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Elephant Tracking

How GPS Tracking Is Protecting Endangered Elephants From Poaching

Elephants are one of the most majestic creatures on earth. But did you know they face numerous threats including habitat loss, climate change, and illegal poaching? Yup! Sadly, the illegal poaching of elephants for their ivory tusks has become a growing concern, with populations declining at an alarming rate. This is where elephant tracking comes into play. By using GPS technology to track the movements of elephants, researchers and conservationists can gain valuable insights into their behavior and movements, helping to identify and prevent poaching activities. In this article, we will explore how wildlife GPS technology can play a crucial role in tracking and protecting endangered elephants from poaching. We will examine case studies from around the world, highlight the benefits of GPS technology for elephant tracking, and ultimately demonstrate the importance of this technology in the fight to save these magnificent creatures.

Elephant Tracking

How Elephant Tracking Works

So how are elephant tracking programs using GPS to help with conservation? The best way to explain this is by taking a closer look at the way Save The Elephants is currently using the technology. Now, let’s go over the simple 4-step process they use to help keep elephants safe from poachers:

  1. Collaring. Elephants are carefully fitted with GPS-equipped collars by trained professionals.
  2. Data Transmission. These collars record and send the location data, using satellites or cell networks for swift transmission.
  3. Analysis. Sophisticated software algorithms continuously analyze the movement data, highlighting any irregularities that could signal trouble, such as poaching.
  4. Alerts. When potential threats are detected, like an elephant remaining immobile for too long, the system sends instant alerts via SMS and email to enforcement teams.

Why is this important? Understanding the details of elephant movement is fundamental to their protection. As human populations expand, the space for wildlife shrinks, making it critical to track elephant ranges for habitat preservation. GPS tracking data is vital in creating wildlife corridors, allowing elephants to move freely and safely between conservation areas. This information shapes effective strategies to mitigate human-elephant conflicts, ensuring a harmonious coexistence. Furthermore, the immediacy of GPS tracking enables a rapid defense against poaching, altering the risk landscape for these endangered animals.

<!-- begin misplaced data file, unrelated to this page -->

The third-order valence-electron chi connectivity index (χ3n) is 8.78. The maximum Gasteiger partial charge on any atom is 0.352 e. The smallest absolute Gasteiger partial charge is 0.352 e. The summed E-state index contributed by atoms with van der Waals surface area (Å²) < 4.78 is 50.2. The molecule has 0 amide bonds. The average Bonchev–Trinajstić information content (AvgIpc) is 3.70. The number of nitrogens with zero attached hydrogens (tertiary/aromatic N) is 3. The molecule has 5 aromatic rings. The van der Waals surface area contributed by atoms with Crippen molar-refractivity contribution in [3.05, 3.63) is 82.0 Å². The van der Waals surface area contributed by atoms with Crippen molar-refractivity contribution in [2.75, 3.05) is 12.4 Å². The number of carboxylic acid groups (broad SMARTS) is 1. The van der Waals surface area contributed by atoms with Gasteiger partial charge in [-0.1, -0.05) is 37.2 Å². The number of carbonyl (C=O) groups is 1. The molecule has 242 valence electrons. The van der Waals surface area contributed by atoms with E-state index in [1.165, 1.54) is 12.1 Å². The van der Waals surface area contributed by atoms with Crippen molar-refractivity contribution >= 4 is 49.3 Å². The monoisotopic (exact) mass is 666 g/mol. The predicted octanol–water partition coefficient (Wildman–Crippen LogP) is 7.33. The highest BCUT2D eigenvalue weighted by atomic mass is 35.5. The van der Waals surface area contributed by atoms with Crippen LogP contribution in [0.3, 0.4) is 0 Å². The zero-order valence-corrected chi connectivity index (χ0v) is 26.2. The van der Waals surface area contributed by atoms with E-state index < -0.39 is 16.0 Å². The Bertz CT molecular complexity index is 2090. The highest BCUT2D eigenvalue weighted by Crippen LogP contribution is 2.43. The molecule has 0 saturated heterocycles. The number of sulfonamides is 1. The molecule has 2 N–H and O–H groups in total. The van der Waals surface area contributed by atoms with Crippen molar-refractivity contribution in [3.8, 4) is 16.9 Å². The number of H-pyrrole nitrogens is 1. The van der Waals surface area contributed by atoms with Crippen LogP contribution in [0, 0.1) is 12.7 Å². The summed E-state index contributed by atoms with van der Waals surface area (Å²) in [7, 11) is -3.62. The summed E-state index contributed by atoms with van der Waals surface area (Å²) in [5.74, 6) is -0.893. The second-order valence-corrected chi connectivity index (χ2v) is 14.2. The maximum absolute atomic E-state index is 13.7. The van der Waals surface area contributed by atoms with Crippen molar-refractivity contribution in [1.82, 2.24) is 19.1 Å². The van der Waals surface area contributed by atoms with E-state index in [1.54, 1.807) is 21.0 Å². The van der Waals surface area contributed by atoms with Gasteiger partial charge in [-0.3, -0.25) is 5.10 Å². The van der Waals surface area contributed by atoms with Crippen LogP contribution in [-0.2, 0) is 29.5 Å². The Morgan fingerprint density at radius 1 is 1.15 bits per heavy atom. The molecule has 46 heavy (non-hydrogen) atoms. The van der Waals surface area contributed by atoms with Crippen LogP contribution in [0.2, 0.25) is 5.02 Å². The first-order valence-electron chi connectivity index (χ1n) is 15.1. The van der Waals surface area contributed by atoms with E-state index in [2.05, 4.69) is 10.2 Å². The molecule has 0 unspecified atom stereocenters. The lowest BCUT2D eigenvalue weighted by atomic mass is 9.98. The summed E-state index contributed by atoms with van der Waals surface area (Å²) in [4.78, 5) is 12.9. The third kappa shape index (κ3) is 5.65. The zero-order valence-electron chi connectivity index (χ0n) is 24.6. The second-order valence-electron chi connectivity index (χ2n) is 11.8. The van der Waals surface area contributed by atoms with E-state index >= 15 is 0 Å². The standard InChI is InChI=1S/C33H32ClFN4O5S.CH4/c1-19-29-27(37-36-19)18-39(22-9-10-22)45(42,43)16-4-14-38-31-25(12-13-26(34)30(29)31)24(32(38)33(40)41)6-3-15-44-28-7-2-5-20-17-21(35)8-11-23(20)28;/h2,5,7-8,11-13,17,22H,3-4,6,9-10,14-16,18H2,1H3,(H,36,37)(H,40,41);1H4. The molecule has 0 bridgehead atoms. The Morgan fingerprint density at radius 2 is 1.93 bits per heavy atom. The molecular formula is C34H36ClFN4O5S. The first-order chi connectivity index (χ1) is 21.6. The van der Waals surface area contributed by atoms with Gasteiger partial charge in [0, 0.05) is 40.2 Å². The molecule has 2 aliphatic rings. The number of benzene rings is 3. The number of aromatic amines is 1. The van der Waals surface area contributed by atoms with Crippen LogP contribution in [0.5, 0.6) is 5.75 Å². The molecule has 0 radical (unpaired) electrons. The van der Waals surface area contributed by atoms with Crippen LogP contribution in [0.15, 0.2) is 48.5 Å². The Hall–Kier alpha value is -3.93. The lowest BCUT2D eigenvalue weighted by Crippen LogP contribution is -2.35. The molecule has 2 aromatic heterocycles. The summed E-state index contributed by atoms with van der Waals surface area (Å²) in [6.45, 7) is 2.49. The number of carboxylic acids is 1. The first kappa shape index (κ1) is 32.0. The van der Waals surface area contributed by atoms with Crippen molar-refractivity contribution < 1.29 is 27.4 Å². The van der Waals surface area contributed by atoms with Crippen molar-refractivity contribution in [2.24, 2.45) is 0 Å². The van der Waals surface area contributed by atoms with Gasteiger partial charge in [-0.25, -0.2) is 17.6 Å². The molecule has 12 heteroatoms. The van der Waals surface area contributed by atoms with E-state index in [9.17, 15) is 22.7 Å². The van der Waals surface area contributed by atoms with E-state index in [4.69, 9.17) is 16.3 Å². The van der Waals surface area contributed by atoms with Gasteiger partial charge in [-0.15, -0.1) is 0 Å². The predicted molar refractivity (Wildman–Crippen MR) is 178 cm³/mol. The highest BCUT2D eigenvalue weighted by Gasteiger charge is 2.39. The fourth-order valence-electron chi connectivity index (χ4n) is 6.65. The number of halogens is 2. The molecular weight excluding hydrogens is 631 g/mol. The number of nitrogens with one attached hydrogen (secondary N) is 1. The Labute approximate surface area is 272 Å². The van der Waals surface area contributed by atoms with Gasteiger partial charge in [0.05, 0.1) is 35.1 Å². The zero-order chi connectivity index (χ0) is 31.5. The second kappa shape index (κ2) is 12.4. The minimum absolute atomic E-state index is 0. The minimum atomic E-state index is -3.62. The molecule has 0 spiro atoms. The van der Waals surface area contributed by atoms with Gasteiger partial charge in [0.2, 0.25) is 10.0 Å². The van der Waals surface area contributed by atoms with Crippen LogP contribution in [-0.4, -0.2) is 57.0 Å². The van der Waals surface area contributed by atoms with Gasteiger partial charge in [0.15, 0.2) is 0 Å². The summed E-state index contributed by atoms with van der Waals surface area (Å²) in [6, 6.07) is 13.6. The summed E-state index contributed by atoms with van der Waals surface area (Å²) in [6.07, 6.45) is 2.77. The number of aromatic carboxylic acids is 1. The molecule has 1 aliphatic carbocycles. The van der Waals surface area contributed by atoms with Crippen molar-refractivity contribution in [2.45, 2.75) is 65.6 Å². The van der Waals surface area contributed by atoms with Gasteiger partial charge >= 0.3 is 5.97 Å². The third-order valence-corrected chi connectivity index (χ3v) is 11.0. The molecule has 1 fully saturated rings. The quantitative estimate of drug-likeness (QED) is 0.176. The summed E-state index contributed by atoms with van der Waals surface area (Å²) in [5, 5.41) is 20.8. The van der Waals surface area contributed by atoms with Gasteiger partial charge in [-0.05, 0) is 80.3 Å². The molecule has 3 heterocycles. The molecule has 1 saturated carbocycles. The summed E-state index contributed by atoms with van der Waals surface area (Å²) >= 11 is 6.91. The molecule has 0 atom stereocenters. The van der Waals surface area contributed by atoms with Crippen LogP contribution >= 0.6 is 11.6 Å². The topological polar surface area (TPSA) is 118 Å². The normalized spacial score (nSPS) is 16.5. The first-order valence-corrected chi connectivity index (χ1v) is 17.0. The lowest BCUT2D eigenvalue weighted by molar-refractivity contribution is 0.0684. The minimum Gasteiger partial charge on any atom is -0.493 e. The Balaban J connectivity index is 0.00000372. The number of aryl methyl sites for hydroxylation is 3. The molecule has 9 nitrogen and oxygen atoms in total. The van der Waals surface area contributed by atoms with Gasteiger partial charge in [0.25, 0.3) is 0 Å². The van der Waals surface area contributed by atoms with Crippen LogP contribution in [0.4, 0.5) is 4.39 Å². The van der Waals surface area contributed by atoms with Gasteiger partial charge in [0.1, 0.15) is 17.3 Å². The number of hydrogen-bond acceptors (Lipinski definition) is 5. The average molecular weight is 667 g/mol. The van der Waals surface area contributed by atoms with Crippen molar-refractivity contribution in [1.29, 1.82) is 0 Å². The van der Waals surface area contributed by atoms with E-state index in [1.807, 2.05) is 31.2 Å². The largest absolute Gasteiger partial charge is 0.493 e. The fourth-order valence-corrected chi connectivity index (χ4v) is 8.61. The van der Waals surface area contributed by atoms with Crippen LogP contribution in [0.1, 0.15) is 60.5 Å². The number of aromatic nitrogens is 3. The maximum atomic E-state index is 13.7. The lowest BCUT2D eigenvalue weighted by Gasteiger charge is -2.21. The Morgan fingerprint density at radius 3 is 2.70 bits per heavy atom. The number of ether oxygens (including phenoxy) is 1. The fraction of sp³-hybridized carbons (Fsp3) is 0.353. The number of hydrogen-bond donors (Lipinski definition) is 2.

Elephant Tracking Key Points

  • Real-time Location: GPS collars provide immediate elephant positions.
  • Monitoring Software: Specialized algorithms detect and alert to potential poaching.
  • Rapid Response: Alerts enable swift action from wildlife enforcement.

Further Reading:

Elephant Tracking Conservation

Elephant Tracking Case Studies

How do GPS collars, ivory poaching, and conservation bracelets connect in the fight to save Africa’s elephants? In the upcoming case studies, we will go over the critical roles of the Amboseli Elephant Research Project, the Elephant Crisis Fund, and Elephants Without Borders. Each represents a unique approach to tracking, understanding, and protecting these vulnerable giants amidst challenging environments. Here, we will confront the stark reality of elephant poaching statistics, and explain how support of conservation efforts can make a real difference.

Amboseli Elephant Research Project, Amboseli National Park, Kenya

Amboseli Elephant Research Project, Amboseli National Park, Kenya

The Amboseli Elephant Research Project (AERP) is a long-term study of African elephants in Amboseli National Park, Kenya. The project was initiated in 1972 by Dr. Cynthia Moss, who specializes in elephant research and conservation. AERP uses GPS technology to track elephant movements and behavior, which is then used to inform conservation efforts.

By collaring elephants with GPS tracking devices, researchers track their movements in real-time. This allows the team to gain knowledge about migratory patterns, feeding behaviors, and social interactions. This information is then used to inform conservation efforts and protect elephants from harm.

AERP also provides educational resources for visitors to Amboseli National Park, including interactive tracking maps and stuffed animals representing the elephants of Amboseli. By supporting the Expedition Bracelet by Fahlo, a portion of all proceeds are donated to save elephants in Kenya. Here are some additional ways the research project is doing good for wild elephants:

  • By using GPS technology to track elephant movements and behavior, the project can better inform conservation efforts and protect elephants from harm.